Listening to Fox News contributor Kirsten Powers give her (and the Democratic Party leadership’s) reaction to the choice of Paul Ryan as Mitt Romney’s running mate the other day, I thought my ears had suddenly failed. Powers began to rail against Romney’s “dangerous” ideological choice; she assured the TV-viewers that this “is exactly what President Obama wanted.” Apparently Ryan is injecting an extremist element into the campaign, as Obama’s top advisor David Axelrod is telling us. One gathers that this degree of fanaticism just wasn’t there before. Up until Ryan’s selection, the campaign supposedly featured nice moderates, led by perhaps the greatest moderate of all, Barack Obama.
As proof of his moderateness, Obama has doubled the national debt in four years, appointed the most leftist presidential cabinet in American history — typified by the very partisan Attorney General Holder — and is now giving away welfare without the congressionally mandated work requirement. And this is only to touch the surface of Obama’s radicalization of our politics, something fully consistent with his careers in the Illinois state legislature and the U.S. Senate, where our current president had the most leftist voting record of all the members.
By contrast, the 42-year old congressman who has been picked as GOP presidential candidate was a centrist, even liberal, Bush Republican through most of his Washington career. He voted for Bush’s $485 million bailout of Wall Street in 2008 and before that for the former president’s Drug Prescription Act. In 2007 Ryan was only one of 35 Republicans who supported ENDA, a law sponsored bY Congressman Barney Frank outlawing workplace discrimination based on sexual orientation. (He now deplores that vote.) Since then Ryan has made a name for himself as a critic of Obamacare and increased federal spending. And he gained bipartisan respect as a fiscal reformer, up until the time he became Romney’s vice presidential pick.
Looking at his proposals for reducing the federal debt and putting entitlements on a sounder fiscal basis, it seems to me that Ryan may be calling for too little too late. Fixing things will take more than offering those who are under 55 alternatives to Medicare. Last year Medicare revealed a combined deficit of $288 billion; and its unfunded liabilities will soon be reaching $90 trillion, unless the rising debts can be brought under control. Ten years from now, even with the Ryan budget, the federal government would be spending as much as it did under the Clinton presidency but at a higher percentage of GDP. If my opinion were asked, I’d call for the abolition of the Department of Education and for a removal of as many posts in the federal administration as is humanly possible. And that’s only for starters!
At the very least, we’ll have to increase taxes, force some of the people who have been exempted into paying income tax, and raise the age of eligibility for Social Security, in view of the growing numbers of seniors. I’m not a fan of the welfare state but if the voters want to have one, they should pay the cost. I seriously doubt that by opening our gates very wide to indigent immigrants, we can import a work force that will look after those who are already here. Many of those who come, especially the very young and elderly, bring added social expenses, and right now there is difficulty finding jobs for American citizens.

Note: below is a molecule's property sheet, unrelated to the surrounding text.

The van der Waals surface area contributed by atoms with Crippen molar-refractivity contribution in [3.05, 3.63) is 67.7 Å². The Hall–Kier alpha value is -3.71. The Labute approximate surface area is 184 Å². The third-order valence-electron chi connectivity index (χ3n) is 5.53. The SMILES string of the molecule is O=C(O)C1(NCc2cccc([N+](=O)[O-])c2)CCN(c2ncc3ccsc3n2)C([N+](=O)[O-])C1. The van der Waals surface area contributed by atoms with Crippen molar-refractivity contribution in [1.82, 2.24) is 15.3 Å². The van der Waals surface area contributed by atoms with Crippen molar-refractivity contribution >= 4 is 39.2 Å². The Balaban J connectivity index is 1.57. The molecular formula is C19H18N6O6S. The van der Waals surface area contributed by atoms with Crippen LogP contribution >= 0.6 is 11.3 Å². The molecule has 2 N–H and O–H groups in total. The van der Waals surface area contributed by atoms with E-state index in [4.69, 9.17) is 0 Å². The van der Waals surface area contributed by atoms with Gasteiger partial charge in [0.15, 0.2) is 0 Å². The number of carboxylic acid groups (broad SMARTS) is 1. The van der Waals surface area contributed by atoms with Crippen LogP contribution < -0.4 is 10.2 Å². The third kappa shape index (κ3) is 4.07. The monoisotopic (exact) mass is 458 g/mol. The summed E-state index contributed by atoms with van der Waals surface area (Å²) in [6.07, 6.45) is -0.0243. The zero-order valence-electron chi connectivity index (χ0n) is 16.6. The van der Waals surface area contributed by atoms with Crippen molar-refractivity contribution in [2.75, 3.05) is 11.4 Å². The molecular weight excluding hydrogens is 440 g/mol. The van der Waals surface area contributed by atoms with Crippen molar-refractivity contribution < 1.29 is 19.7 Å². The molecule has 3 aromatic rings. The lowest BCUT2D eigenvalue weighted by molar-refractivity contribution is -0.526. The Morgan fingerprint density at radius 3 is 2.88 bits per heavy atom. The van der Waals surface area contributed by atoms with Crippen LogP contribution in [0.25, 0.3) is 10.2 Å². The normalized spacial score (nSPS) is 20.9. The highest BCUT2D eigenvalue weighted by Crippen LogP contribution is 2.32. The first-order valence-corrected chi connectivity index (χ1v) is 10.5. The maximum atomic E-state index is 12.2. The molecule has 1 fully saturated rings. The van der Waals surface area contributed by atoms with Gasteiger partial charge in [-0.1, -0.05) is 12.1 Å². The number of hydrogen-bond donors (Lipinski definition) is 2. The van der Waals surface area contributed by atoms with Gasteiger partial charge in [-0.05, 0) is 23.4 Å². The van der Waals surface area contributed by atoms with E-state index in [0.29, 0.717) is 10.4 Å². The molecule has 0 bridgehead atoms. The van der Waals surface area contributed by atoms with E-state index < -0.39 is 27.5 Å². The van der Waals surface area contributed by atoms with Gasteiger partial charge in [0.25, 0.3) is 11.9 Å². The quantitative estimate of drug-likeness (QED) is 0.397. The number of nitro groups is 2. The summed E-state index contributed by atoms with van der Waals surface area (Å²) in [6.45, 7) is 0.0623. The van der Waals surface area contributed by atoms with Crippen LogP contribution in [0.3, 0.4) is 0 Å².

Ryan isn’t particularly bold in addressing the federal student-loan program, which should be phased out and not simply kept at its present level. Obama is fishing for votes by calling for steeply increased federal funding for a bad scheme. The loans not only drive up college tuitions, as Ryan points out, they also saddle those who are going into unpromising employment situations with crushing debts.
Obama’s partisans tell me that their idol is a “conservative liberal” or, even less plausibly, a “liberal conservative.” I couldn’t disagree more. A once-and-always community organizer, he strikes me as someone who is out of his depth in the presidency. Too often he acts like an ideologically excited adolescent. On August 13, he gave instructions by executive order to our public school system to practice “proportionate discipline” in dealing with delinquent student behavior. Obama is apparently offended by “disparate use of disciplinary tools.” Economist and Philadelphia native Walter Williams explains what this order is about: if black kids raise havoc in North Philadelphia schools, it will be necessary to find a “proportionate” number of whites and Asians to punish. Never mind disciplining the real troublemakers! This proves an observation by the English author George Orwell that some ideas are so stupid that only intellectuals (or those imitating them) could believe them. Unlike Obama, Ryan brings to the presidential campaign a sense of deliberateness. One only wishes that he were more “extreme” in his budgetary solutions.
Paul Gottfried is a professor at Elizabethtown College and the author, most recently, of Leo Strauss and the Conservative Movement in America: A Critical Appraisal .change_me